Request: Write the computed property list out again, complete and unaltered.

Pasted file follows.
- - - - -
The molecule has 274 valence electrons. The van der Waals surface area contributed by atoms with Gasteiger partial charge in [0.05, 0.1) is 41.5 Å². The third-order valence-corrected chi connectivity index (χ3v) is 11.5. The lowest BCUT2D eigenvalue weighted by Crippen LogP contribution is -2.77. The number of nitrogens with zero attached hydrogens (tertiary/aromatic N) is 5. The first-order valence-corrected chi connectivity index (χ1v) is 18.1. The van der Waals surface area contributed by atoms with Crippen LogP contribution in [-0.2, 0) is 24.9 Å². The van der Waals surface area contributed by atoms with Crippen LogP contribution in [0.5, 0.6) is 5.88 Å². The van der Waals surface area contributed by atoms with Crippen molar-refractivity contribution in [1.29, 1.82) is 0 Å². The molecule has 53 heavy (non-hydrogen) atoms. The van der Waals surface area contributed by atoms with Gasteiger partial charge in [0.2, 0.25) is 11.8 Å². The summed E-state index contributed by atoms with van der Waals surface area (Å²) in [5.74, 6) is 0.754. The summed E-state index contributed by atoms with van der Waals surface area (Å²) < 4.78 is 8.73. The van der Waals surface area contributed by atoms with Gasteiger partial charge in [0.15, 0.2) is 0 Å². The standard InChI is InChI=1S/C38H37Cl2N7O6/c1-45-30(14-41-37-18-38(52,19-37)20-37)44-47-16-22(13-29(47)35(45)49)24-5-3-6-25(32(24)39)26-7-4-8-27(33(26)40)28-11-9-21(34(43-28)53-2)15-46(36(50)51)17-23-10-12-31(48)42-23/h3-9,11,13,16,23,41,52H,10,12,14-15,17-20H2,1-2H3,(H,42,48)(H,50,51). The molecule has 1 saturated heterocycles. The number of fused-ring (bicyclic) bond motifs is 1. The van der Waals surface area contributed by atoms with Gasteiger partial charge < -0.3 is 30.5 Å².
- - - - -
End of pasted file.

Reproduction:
The molecule has 274 valence electrons. The van der Waals surface area contributed by atoms with Gasteiger partial charge in [0.05, 0.1) is 41.5 Å². The third-order valence-corrected chi connectivity index (χ3v) is 11.5. The lowest BCUT2D eigenvalue weighted by Crippen LogP contribution is -2.77. The number of nitrogens with zero attached hydrogens (tertiary/aromatic N) is 5. The first-order valence-corrected chi connectivity index (χ1v) is 18.1. The van der Waals surface area contributed by atoms with Crippen LogP contribution in [-0.2, 0) is 24.9 Å². The van der Waals surface area contributed by atoms with Crippen LogP contribution in [0.5, 0.6) is 5.88 Å². The van der Waals surface area contributed by atoms with Crippen molar-refractivity contribution in [1.29, 1.82) is 0 Å². The molecule has 53 heavy (non-hydrogen) atoms. The van der Waals surface area contributed by atoms with Gasteiger partial charge in [0.2, 0.25) is 11.8 Å². The summed E-state index contributed by atoms with van der Waals surface area (Å²) in [5.74, 6) is 0.754. The summed E-state index contributed by atoms with van der Waals surface area (Å²) < 4.78 is 8.73. The van der Waals surface area contributed by atoms with Gasteiger partial charge in [0.15, 0.2) is 0 Å². The standard InChI is InChI=1S/C38H37Cl2N7O6/c1-45-30(14-41-37-18-38(52,19-37)20-37)44-47-16-22(13-29(47)35(45)49)24-5-3-6-25(32(24)39)26-7-4-8-27(33(26)40)28-11-9-21(34(43-28)53-2)15-46(36(50)51)17-23-10-12-31(48)42-23/h3-9,11,13,16,23,41,52H,10,12,14-15,17-20H2,1-2H3,(H,42,48)(H,50,51). The molecule has 1 saturated heterocycles. The number of fused-ring (bicyclic) bond motifs is 1. The van der Waals surface area contributed by atoms with Gasteiger partial charge < -0.3 is 30.5 Å².